[This article was originally written as a response to Margaret Agusta’s article “Neither, Nor and Nowhere in Between: Raising a Gay Child in a Heterosexual Paradigm” published here on Jan. 16, 2014]
You are a lovely mother every gay person dreams to have. Unfortunately, you may be a rare exception in this part of the world.
I’m writing this in my study, just a few meters away from a living room where my own mother is sitting. She is a different kind of woman, whose love for me, her gay son, is no less than your love for your son.
Unlike you, my mom comes from a traditional village in Sumatra and has never lived abroad. She does not have your level of education either, having only finished a schooling equivalent to junior high in the 1940s.
She does not read English paper The Jakarta Post, but she reads Kompas daily and Tempo magazine and watches news on TV. Although she does not understand English, when we were young she forced us to watch English channels to help us learn the language.
She may lack a formal education, but she decided on which schools and universities her sons and daughters attended. She filled out the administrative forms and dealt with academic matters, and consulted with the faculty directly when my younger brother had troubles with his study in university. Almost all of us her children have a post-graduate degree now, while her grandchildren have graduated from university or are still pursuing their studies at home or abroad.
My mom played a matchmaking role for all her five now grown-up children. Except for my younger brother and me, her children are married to someone she picked. I have stayed single, and my younger brother was recently divorced. We both managed to stay away from a number of women introduced by her.
Now over 80 years old, my mother remains a traditional person who upholds strict religious values. And having a foreign educated and cosmopolitan husband, who has long tolerated and accepted my gayness. has not helped changed her views on homosexuality. Nor has playing host to our foreign guests, which she enjoys and which gives her exposures to modern ideas. She remains steadfast that homosexuality is a western concept not suitable to our religious and eastern root.
I don’t think it’s the lack of education that shapes her views on homosexuality, because her belief is shared by some of my foreign-educated PhD. holder friends.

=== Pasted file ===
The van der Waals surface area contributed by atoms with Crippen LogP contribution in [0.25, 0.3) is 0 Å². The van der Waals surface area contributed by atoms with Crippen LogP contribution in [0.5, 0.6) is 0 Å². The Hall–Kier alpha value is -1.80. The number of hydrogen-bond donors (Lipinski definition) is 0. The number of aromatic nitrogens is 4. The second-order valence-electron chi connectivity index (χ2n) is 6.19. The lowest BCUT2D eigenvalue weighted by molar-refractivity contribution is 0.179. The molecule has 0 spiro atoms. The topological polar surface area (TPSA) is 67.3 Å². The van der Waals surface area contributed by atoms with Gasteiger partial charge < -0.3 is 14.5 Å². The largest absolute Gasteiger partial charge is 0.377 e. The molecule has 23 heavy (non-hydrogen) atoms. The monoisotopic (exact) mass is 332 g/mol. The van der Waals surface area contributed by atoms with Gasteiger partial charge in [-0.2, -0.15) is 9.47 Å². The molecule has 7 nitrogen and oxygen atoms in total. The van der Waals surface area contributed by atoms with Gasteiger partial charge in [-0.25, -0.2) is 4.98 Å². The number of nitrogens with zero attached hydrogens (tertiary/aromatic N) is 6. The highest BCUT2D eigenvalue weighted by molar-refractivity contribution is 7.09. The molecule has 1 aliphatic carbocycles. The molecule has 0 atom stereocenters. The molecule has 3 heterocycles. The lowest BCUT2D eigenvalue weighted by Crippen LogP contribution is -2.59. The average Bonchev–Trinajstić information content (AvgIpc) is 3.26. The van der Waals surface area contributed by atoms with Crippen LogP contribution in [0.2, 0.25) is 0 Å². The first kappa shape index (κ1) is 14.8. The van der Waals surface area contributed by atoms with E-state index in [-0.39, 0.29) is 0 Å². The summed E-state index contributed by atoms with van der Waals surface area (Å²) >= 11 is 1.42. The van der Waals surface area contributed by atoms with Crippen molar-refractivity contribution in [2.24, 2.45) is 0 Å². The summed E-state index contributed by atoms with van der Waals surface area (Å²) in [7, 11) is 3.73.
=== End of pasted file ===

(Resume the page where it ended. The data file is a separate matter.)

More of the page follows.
Is it then a lack of exposure to gay people? No way! I’ve brought home enough gay friends to meet my mother, who accepts them, and expresses respect for their work and achievement, but still does not agree with their sexual orientation.
To my mother I have presented every scientific argument on homosexuality. I told her about the ongoing development in the western world, such as the gay marriage and other legal rights now recognized by gay people.
“You just don’t fully understand your religion and why God considers it as a sin. You’d better learn your religion more seriously,” she said in return.
I’m not against religion. As a child I was a runner up in a Quran reading competition. I consult with religious scholars and follow public debates on gay issue involving religious groups, scientists, and the pro and anti-gay activists. Often I follow this on the TV set in our living room, with Mom and Dad sitting next to me. Still, she would not budge.
She wants me to marry a woman, any woman I am comfortable with, and have children of my own so that I will live according to God’s way, win a ticket to heaven in the afterlife, and meet her there.
“Please trust me, homosexuality is wrong. We can’t question what God says. We are just like a dust in the wind. Sooner or later you will die and face the consequences of your wrong choice, and your opposition and question over God’s teaching”.
“Before it’s too late, please come back to the truth, do not be a sinner, be a normal person!” she begged me.
These days I rarely discuss the gay issue at home anymore, and she has stopped ‘attacking’ me with religious teachings and Quran verses. Even better, she no longer asked my aunts, uncles and family friends to come and ‘brainwash’ me, telling me all the wrong things about living an unmarried life.
My other friends do not understand why I still continue to live with my anti-gay mom (and a pro-gay dad) well in my forties.
The truth is I wish I could live happily ever after with a loving gay partner, but I am not lucky enough to have one. I don’t want to live alone as a miserable old gay guy, but neither can I stand to live in a non-stop party house with my exuberant gay friends either.
I tell myself all the time to never stop loving Mom because of her anti-gay stance, to never believe that God forbids homosexuality, and to never hate our religion for making my mom and friends opposes who we are. And I dream that someday some influential religious leaders will come up with a more accepting interpretation on homosexuality.
But before that time comes, life must go on. What better thing can I demand in this short life than a loving mom who puts authentic home-cooked Padang meal on our dining table everyday, who takes care of me when I am sick, who wakes up at three o’clock in the morning to prepare a hot early breakfast with freshly squeezed orange juice when I have to catch a 6 a.m. flight?
For every time she prays that I return to the “straight and right” path, I know at the end of her prayer she will ask God to forgive my every sin. Because that’s what mothers do, right, Maggie?
When not writing, translating and karaoke-ing, Jeffry likes to travel, alone or with a few or a lot of friends. He still tries hard to allocate some of his free time on wrapping up his first novel.
*Photo by Frank Boston.